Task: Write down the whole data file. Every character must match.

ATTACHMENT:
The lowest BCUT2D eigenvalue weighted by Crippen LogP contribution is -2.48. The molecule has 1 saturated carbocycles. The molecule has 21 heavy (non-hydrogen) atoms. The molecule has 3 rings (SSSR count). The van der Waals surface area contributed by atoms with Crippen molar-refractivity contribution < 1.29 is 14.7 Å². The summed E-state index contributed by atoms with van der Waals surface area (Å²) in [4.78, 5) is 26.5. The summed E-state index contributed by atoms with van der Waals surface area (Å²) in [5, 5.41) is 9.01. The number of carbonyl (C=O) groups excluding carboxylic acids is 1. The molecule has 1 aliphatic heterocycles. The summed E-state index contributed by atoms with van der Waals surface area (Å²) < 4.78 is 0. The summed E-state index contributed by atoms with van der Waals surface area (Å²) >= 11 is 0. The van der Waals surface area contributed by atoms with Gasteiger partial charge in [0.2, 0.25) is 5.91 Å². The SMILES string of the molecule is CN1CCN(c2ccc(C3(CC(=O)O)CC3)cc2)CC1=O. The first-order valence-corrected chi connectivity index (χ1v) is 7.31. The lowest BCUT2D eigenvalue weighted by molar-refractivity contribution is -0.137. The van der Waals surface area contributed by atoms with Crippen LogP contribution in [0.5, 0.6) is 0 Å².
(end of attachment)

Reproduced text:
The lowest BCUT2D eigenvalue weighted by Crippen LogP contribution is -2.48. The molecule has 1 saturated carbocycles. The molecule has 21 heavy (non-hydrogen) atoms. The molecule has 3 rings (SSSR count). The van der Waals surface area contributed by atoms with Crippen molar-refractivity contribution < 1.29 is 14.7 Å². The summed E-state index contributed by atoms with van der Waals surface area (Å²) in [4.78, 5) is 26.5. The summed E-state index contributed by atoms with van der Waals surface area (Å²) in [5, 5.41) is 9.01. The number of carbonyl (C=O) groups excluding carboxylic acids is 1. The molecule has 1 aliphatic heterocycles. The summed E-state index contributed by atoms with van der Waals surface area (Å²) < 4.78 is 0. The summed E-state index contributed by atoms with van der Waals surface area (Å²) >= 11 is 0. The van der Waals surface area contributed by atoms with Gasteiger partial charge in [0.2, 0.25) is 5.91 Å². The SMILES string of the molecule is CN1CCN(c2ccc(C3(CC(=O)O)CC3)cc2)CC1=O. The first-order valence-corrected chi connectivity index (χ1v) is 7.31. The lowest BCUT2D eigenvalue weighted by molar-refractivity contribution is -0.137. The van der Waals surface area contributed by atoms with Crippen LogP contribution in [0.5, 0.6) is 0 Å².